Despite its chaotic and intellectual character, the foundation for Visegrad cooperation has been laid. We fought Turks together, we resisted Russians together – we have a lot to build on. And our present cooperation proved itself at least four times over the past 20 years.
Firstly, we persuaded Americans to enlarge NATO. Then we liberalized our trade, even before the EU market fully opened up for us. We effectively opposed Russian energy and gas games. And most recently, we have been able to bring the whole EU to its senses regarding the migration crisis and a way how to deal with it. The Visegrad Four is important.
It is idle if not mercenary talk when someone is saying it’s “toxic” just because he or she doesn’t like Orbán and Kaczynski. It is in our vital interest not to give in to such talks, we have to stay firm behind the Visegrad.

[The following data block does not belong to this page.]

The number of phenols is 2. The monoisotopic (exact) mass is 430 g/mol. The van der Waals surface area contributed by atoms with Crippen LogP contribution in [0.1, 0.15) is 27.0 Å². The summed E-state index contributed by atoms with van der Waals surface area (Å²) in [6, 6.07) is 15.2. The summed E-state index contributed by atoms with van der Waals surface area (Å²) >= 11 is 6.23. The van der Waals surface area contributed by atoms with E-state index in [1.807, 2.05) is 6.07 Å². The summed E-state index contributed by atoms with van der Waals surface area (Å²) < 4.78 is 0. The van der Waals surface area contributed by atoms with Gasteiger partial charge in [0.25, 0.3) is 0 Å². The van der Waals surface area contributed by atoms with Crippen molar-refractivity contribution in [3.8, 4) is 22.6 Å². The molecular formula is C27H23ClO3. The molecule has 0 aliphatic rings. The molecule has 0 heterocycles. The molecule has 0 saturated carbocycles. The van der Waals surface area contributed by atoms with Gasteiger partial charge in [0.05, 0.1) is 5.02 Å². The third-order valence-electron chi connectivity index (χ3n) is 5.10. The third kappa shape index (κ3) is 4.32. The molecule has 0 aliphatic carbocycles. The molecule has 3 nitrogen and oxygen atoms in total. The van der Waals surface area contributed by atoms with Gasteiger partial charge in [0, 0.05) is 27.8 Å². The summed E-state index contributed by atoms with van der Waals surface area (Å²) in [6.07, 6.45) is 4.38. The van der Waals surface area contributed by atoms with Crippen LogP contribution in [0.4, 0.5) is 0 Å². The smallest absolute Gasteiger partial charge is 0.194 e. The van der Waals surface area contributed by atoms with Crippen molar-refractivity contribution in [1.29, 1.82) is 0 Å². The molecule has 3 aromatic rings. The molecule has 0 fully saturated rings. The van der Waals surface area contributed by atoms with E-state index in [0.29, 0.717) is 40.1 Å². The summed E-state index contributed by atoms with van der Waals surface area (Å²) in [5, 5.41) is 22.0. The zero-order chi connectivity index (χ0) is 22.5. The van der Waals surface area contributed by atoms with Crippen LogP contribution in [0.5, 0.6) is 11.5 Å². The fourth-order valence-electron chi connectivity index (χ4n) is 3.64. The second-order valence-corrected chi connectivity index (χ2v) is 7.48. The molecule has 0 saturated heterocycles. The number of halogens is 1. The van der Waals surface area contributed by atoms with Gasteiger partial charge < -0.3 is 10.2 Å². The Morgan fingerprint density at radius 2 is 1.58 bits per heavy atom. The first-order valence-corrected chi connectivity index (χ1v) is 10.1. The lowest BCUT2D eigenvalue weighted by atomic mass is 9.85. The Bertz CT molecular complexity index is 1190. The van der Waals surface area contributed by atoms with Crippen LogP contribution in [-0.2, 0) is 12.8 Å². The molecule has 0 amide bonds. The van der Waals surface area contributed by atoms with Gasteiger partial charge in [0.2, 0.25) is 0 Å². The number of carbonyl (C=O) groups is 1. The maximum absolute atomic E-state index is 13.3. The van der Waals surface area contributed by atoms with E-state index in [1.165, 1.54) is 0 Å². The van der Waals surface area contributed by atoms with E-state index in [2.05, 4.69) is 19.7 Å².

We always looked up to Poles and the Solidarity movement, said Vondra. Travelling to Poland in those times gave us a chance to breathe the freedom. It would be a waste not to build up on our dissident collaboration from the communist era that interpersonally worked great among Czech, Poles, Slovaks and Hungarians. We had to utilize that against our historical grievances.
Vondra will be one of the panellists of the international conference Poles and Czechs in Europe 1918-2018, which is a part of the sPOLeCZně (‘together’) festival.